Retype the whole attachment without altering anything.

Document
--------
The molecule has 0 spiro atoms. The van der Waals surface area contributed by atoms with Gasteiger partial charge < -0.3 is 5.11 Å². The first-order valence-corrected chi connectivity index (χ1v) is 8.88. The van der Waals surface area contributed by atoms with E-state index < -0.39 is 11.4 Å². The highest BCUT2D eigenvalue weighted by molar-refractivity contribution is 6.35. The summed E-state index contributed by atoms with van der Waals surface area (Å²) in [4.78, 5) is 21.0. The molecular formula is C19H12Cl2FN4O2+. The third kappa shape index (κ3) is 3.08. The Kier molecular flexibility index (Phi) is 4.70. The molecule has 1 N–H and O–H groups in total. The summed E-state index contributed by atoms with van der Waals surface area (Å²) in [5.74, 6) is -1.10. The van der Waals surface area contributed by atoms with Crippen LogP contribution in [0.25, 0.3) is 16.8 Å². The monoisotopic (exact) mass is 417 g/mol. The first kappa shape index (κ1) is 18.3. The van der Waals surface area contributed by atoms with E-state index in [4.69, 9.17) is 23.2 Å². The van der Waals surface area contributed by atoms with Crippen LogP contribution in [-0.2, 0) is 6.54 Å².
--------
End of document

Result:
The molecule has 0 spiro atoms. The van der Waals surface area contributed by atoms with Gasteiger partial charge < -0.3 is 5.11 Å². The first-order valence-corrected chi connectivity index (χ1v) is 8.88. The van der Waals surface area contributed by atoms with E-state index < -0.39 is 11.4 Å². The highest BCUT2D eigenvalue weighted by molar-refractivity contribution is 6.35. The summed E-state index contributed by atoms with van der Waals surface area (Å²) in [4.78, 5) is 21.0. The molecular formula is C19H12Cl2FN4O2+. The third kappa shape index (κ3) is 3.08. The Kier molecular flexibility index (Phi) is 4.70. The molecule has 1 N–H and O–H groups in total. The summed E-state index contributed by atoms with van der Waals surface area (Å²) in [5.74, 6) is -1.10. The van der Waals surface area contributed by atoms with Crippen LogP contribution in [0.25, 0.3) is 16.8 Å². The monoisotopic (exact) mass is 417 g/mol. The first kappa shape index (κ1) is 18.3. The van der Waals surface area contributed by atoms with E-state index in [4.69, 9.17) is 23.2 Å². The van der Waals surface area contributed by atoms with Crippen LogP contribution in [-0.2, 0) is 6.54 Å².